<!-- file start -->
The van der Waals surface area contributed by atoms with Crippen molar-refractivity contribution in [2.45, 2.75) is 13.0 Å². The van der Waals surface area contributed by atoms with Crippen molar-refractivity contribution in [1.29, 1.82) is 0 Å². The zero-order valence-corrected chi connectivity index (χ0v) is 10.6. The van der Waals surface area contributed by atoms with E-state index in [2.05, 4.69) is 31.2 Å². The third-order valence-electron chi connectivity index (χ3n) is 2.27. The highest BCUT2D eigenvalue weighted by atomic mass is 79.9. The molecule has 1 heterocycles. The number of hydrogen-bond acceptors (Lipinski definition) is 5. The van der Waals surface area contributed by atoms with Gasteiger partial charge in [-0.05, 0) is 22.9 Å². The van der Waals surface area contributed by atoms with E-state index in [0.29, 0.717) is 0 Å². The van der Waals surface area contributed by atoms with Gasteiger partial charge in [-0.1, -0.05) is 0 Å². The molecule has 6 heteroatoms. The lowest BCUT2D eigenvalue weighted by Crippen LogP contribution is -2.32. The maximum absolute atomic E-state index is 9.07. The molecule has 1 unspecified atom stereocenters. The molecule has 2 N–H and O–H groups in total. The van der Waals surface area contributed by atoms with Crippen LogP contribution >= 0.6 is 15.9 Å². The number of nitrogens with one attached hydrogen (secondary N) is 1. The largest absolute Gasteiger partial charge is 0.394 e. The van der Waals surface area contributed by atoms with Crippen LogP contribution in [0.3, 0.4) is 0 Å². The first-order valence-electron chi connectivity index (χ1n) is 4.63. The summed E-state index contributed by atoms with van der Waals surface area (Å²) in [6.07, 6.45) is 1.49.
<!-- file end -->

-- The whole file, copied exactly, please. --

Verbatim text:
The van der Waals surface area contributed by atoms with Crippen molar-refractivity contribution in [2.45, 2.75) is 13.0 Å². The van der Waals surface area contributed by atoms with Crippen molar-refractivity contribution in [1.29, 1.82) is 0 Å². The zero-order valence-corrected chi connectivity index (χ0v) is 10.6. The van der Waals surface area contributed by atoms with E-state index in [2.05, 4.69) is 31.2 Å². The third-order valence-electron chi connectivity index (χ3n) is 2.27. The highest BCUT2D eigenvalue weighted by atomic mass is 79.9. The molecule has 1 heterocycles. The number of hydrogen-bond acceptors (Lipinski definition) is 5. The van der Waals surface area contributed by atoms with Gasteiger partial charge in [-0.05, 0) is 22.9 Å². The van der Waals surface area contributed by atoms with E-state index in [0.29, 0.717) is 0 Å². The van der Waals surface area contributed by atoms with Gasteiger partial charge in [-0.1, -0.05) is 0 Å². The molecule has 6 heteroatoms. The lowest BCUT2D eigenvalue weighted by Crippen LogP contribution is -2.32. The maximum absolute atomic E-state index is 9.07. The molecule has 1 unspecified atom stereocenters. The molecule has 2 N–H and O–H groups in total. The van der Waals surface area contributed by atoms with Crippen LogP contribution >= 0.6 is 15.9 Å². The number of nitrogens with one attached hydrogen (secondary N) is 1. The largest absolute Gasteiger partial charge is 0.394 e. The van der Waals surface area contributed by atoms with Crippen LogP contribution in [0.3, 0.4) is 0 Å². The first-order valence-electron chi connectivity index (χ1n) is 4.63. The summed E-state index contributed by atoms with van der Waals surface area (Å²) in [6.07, 6.45) is 1.49.